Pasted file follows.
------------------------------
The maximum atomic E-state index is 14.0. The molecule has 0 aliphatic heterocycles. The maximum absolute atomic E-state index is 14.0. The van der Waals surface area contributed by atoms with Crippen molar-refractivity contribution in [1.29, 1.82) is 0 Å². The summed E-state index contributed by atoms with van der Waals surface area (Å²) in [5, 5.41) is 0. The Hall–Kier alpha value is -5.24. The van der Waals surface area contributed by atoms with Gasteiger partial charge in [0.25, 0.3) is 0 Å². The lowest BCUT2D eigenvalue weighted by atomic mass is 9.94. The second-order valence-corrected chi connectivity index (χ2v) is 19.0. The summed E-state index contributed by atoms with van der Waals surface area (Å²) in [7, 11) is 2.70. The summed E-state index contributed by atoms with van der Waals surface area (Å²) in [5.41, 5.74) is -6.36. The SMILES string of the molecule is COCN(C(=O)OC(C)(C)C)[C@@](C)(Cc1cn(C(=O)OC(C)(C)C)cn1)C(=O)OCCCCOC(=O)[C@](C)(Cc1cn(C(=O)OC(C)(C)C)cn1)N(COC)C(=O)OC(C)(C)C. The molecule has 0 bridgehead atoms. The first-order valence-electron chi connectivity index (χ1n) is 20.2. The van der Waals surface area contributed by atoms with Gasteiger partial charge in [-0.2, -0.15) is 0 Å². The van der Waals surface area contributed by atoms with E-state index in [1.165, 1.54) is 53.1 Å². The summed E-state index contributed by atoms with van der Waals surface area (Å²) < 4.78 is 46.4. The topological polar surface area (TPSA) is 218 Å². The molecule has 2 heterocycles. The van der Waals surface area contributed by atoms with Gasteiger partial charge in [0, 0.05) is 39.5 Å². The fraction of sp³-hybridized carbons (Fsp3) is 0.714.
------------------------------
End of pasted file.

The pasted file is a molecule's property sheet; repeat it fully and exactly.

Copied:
The maximum atomic E-state index is 14.0. The molecule has 0 aliphatic heterocycles. The maximum absolute atomic E-state index is 14.0. The van der Waals surface area contributed by atoms with Crippen molar-refractivity contribution in [1.29, 1.82) is 0 Å². The summed E-state index contributed by atoms with van der Waals surface area (Å²) in [5, 5.41) is 0. The Hall–Kier alpha value is -5.24. The van der Waals surface area contributed by atoms with Gasteiger partial charge in [0.25, 0.3) is 0 Å². The lowest BCUT2D eigenvalue weighted by atomic mass is 9.94. The second-order valence-corrected chi connectivity index (χ2v) is 19.0. The summed E-state index contributed by atoms with van der Waals surface area (Å²) in [7, 11) is 2.70. The summed E-state index contributed by atoms with van der Waals surface area (Å²) in [5.41, 5.74) is -6.36. The SMILES string of the molecule is COCN(C(=O)OC(C)(C)C)[C@@](C)(Cc1cn(C(=O)OC(C)(C)C)cn1)C(=O)OCCCCOC(=O)[C@](C)(Cc1cn(C(=O)OC(C)(C)C)cn1)N(COC)C(=O)OC(C)(C)C. The molecule has 0 bridgehead atoms. The first-order valence-electron chi connectivity index (χ1n) is 20.2. The van der Waals surface area contributed by atoms with Gasteiger partial charge in [-0.2, -0.15) is 0 Å². The van der Waals surface area contributed by atoms with E-state index in [1.165, 1.54) is 53.1 Å². The summed E-state index contributed by atoms with van der Waals surface area (Å²) < 4.78 is 46.4. The topological polar surface area (TPSA) is 218 Å². The molecule has 2 heterocycles. The van der Waals surface area contributed by atoms with Gasteiger partial charge in [0, 0.05) is 39.5 Å². The fraction of sp³-hybridized carbons (Fsp3) is 0.714.